That was the first time I felt fat. It was the first time I believed that there was something wrong with the way I looked, something wrong with me. And I would spend the next 30 years trying to fix it.
What began as innocent desperation—jamming at home to Richard Simmons VHS tapes—gradually shifted to more extreme behavior. Binging and purging, restricting myself to the most minimal amount of calories (if any at all), popping multiple diet pills daily, and exercising for hours grew to be normal. This spiraled completely out of control, but no one knew it because it looked like I just dropped the extra “baby fat.” In fact, during the fall of my sophomore year in high school, I was bombarded with compliments about my thinner and more toned frame. People thought I had just gotten healthy over summer break. In reality, my body was deteriorating on the inside.
There was such a struggle going on in my mind. What I saw in the mirror did not match all of the effort I thought I was putting forth to decrease my size. I still had curves where I wanted straighter lines. And because I was told “black girls don’t have eating disorders,” I just felt completely confused and worked even harder to conform to an image that my body was never meant to find. In fact, one day my friend told me, “My mom thinks you look sick.” I took that as the highest compliment because someone finally noticed how hard I was working. Crazy, I know, but these thoughts were very normal to me.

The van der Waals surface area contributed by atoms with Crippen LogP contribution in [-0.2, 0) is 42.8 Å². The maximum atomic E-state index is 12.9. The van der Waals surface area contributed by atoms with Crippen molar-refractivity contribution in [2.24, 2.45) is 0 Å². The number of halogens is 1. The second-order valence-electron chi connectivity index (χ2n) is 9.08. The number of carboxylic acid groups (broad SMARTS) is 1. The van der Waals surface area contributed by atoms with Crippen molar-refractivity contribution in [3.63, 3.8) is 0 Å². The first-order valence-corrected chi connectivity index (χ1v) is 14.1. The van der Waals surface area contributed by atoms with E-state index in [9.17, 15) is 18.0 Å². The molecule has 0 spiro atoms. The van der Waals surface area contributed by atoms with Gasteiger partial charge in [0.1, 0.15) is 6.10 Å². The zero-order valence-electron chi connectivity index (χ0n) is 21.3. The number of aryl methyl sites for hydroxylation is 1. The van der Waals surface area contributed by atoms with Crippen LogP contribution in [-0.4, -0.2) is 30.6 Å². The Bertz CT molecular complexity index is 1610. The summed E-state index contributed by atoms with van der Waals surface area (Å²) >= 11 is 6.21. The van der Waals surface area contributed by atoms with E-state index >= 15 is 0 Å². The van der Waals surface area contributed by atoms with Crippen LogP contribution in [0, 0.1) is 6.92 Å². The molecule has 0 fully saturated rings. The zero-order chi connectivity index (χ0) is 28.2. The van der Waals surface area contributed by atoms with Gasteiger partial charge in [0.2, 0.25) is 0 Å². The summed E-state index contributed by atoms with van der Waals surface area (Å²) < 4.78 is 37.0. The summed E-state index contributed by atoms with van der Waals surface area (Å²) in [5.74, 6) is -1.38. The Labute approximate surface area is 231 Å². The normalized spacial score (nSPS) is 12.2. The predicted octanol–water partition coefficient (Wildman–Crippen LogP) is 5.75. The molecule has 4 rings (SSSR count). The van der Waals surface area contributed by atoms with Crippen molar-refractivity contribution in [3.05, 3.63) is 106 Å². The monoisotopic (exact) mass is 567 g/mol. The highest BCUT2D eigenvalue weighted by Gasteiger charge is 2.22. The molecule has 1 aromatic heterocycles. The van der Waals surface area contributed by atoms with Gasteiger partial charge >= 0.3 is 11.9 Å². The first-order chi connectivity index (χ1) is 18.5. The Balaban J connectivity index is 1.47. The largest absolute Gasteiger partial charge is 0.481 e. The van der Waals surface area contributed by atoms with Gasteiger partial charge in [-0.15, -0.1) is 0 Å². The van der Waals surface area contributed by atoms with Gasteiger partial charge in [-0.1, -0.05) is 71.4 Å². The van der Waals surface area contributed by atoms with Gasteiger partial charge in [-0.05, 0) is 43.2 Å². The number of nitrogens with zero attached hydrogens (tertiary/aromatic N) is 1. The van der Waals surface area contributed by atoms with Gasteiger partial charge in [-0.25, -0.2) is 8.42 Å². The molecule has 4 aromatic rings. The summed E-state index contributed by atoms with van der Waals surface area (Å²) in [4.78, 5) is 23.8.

By the end of high school, I was exhausted. But the “Freshman 15” was awaiting my college arrival. I swung the pendulum far to the other side and started binging without purging. It became my way of self-soothing.
This back and forth process of extreme restriction and overindulgence has been the most unwanted shadow in my life. And no matter how hard I have tried to beat this thing, it seemed like it just would not go away.
I cannot explain how frustrating this has been, but I can tell you that at some point, I found some strength and began to fight back. But my fight doesn’t look like me beating my chest and charging after all the mess that comes along with this disorder.
I heard God talk to me during one of my favorite shows, “Friday Night Lights.” During a moment when the team is having a rough game, Coach Taylor looks at one of his players, grabs his shoulder and says, “Hey, do me a favor. Just do your best.”
I think I threw something at the TV, yelled, and busted out in tears because I felt like Coach Taylor was Jesus speaking those words to me. They were simple but powerful words that I needed to hear at that moment. Just do your best.